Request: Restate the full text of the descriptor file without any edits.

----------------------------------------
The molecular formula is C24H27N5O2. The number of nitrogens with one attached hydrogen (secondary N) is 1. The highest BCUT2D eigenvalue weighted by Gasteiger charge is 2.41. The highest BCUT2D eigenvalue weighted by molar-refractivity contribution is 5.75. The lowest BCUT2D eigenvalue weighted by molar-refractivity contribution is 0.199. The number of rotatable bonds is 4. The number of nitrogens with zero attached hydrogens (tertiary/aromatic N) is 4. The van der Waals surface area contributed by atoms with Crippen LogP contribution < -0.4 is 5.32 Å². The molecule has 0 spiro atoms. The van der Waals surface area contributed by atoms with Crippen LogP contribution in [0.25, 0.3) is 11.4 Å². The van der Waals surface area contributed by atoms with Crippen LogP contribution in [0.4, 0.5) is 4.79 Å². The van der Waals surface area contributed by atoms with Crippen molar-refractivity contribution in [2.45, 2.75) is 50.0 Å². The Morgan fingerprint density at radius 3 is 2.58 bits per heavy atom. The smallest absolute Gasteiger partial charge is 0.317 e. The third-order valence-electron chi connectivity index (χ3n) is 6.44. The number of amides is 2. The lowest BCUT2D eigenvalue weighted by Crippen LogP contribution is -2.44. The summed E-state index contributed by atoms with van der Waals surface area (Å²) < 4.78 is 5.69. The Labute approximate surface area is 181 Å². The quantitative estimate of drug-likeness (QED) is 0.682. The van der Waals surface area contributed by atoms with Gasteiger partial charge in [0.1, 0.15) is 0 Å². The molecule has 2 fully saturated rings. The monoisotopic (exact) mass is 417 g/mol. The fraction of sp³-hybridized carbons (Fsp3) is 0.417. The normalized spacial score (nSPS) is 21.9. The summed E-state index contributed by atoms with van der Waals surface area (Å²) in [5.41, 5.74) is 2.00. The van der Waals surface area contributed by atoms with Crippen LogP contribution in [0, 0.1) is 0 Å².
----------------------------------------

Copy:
The molecular formula is C24H27N5O2. The number of nitrogens with one attached hydrogen (secondary N) is 1. The highest BCUT2D eigenvalue weighted by Gasteiger charge is 2.41. The highest BCUT2D eigenvalue weighted by molar-refractivity contribution is 5.75. The lowest BCUT2D eigenvalue weighted by molar-refractivity contribution is 0.199. The number of rotatable bonds is 4. The number of nitrogens with zero attached hydrogens (tertiary/aromatic N) is 4. The van der Waals surface area contributed by atoms with Crippen LogP contribution < -0.4 is 5.32 Å². The molecule has 0 spiro atoms. The van der Waals surface area contributed by atoms with Crippen LogP contribution in [0.25, 0.3) is 11.4 Å². The van der Waals surface area contributed by atoms with Crippen LogP contribution in [0.4, 0.5) is 4.79 Å². The van der Waals surface area contributed by atoms with Crippen molar-refractivity contribution in [2.45, 2.75) is 50.0 Å². The Morgan fingerprint density at radius 3 is 2.58 bits per heavy atom. The smallest absolute Gasteiger partial charge is 0.317 e. The third-order valence-electron chi connectivity index (χ3n) is 6.44. The number of amides is 2. The lowest BCUT2D eigenvalue weighted by Crippen LogP contribution is -2.44. The summed E-state index contributed by atoms with van der Waals surface area (Å²) < 4.78 is 5.69. The Labute approximate surface area is 181 Å². The quantitative estimate of drug-likeness (QED) is 0.682. The van der Waals surface area contributed by atoms with Gasteiger partial charge in [0.1, 0.15) is 0 Å². The molecule has 2 fully saturated rings. The monoisotopic (exact) mass is 417 g/mol. The fraction of sp³-hybridized carbons (Fsp3) is 0.417. The normalized spacial score (nSPS) is 21.9. The summed E-state index contributed by atoms with van der Waals surface area (Å²) in [5.41, 5.74) is 2.00. The van der Waals surface area contributed by atoms with Crippen LogP contribution in [0, 0.1) is 0 Å².